Title:

Some theoretical essays on functional data classification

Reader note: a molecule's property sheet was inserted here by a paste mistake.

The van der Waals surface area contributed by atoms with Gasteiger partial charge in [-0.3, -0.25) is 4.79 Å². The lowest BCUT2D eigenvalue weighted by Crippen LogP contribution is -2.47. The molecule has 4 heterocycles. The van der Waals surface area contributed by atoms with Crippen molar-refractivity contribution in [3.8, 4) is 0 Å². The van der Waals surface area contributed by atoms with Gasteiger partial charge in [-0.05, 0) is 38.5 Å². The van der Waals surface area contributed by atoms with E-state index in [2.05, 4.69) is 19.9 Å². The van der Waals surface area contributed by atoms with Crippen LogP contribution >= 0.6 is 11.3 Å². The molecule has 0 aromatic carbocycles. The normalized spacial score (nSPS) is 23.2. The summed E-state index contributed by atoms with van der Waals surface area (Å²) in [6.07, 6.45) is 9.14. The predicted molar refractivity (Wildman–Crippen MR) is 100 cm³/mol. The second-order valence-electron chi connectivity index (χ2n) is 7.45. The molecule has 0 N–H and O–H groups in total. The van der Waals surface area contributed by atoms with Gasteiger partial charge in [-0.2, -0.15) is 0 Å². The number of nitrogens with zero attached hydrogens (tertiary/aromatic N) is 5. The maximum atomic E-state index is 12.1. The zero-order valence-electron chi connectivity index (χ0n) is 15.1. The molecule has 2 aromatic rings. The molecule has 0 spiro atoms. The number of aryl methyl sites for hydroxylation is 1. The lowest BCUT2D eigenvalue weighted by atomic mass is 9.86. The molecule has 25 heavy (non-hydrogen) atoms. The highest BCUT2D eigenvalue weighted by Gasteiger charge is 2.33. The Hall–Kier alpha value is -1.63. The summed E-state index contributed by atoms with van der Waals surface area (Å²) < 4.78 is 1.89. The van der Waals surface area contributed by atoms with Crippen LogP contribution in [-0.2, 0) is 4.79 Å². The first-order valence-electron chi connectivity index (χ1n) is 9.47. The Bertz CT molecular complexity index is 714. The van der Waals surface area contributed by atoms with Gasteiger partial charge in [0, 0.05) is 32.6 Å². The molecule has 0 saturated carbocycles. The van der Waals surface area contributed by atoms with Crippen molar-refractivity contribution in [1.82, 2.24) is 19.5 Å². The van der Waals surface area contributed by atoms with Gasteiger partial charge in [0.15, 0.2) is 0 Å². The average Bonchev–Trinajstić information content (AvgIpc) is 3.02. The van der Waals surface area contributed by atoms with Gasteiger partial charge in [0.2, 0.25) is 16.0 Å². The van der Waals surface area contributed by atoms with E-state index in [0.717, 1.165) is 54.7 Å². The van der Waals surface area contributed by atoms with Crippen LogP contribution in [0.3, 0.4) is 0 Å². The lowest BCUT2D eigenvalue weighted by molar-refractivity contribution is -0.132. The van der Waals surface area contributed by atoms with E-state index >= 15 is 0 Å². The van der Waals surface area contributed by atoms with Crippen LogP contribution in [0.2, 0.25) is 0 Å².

Functional data analysis is a fastgrowing research area in statistics, dealing with statistical analysis of infinitedimensional (functional) data. For many pattern recognition problems with finitedimensional data there usually exists a solid theoretical foundation, for example, it is known under which assumptions various classifiers have desirable theoretical properties, such as consistency. Therefore, a natural interest is to extend the theory to the setting of infinitedimensional data. The thesis is written in two directions: one is when we observe full curves, and the other is when we observe sparse and irregular curves. In the first direction, the main goal is to give a justification for a logistic classifier, where only the projection of the parameter function on some subspace is estimated via maximum quasilikelihood and the rest of its coordinates are set to zero. This is preceded with studying the problem of detecting sample point separation in logistic regression–the case in which the maximum quasilikelihood estimate of the model parameter does not exist or is not unique. In the other direction, a problem of extending sparsely and irregularly sampled functional data to full curves is considered so that potentially the theory from the first research direction could be applied in the future. There are several contributions of this thesis. First, it is proved that the separating hyperplane can be found from a finite set of candidates, and an upper bound of the probability of point separation is given. Second, the assumptions under which the logistic classifier is consistent are established, although simulation studies reveal that some assumptions are not necessary and may be relaxed. Thirdly, the thesis proposes a collaborative curve extension method, which is proven to be consistent under certain assumptions.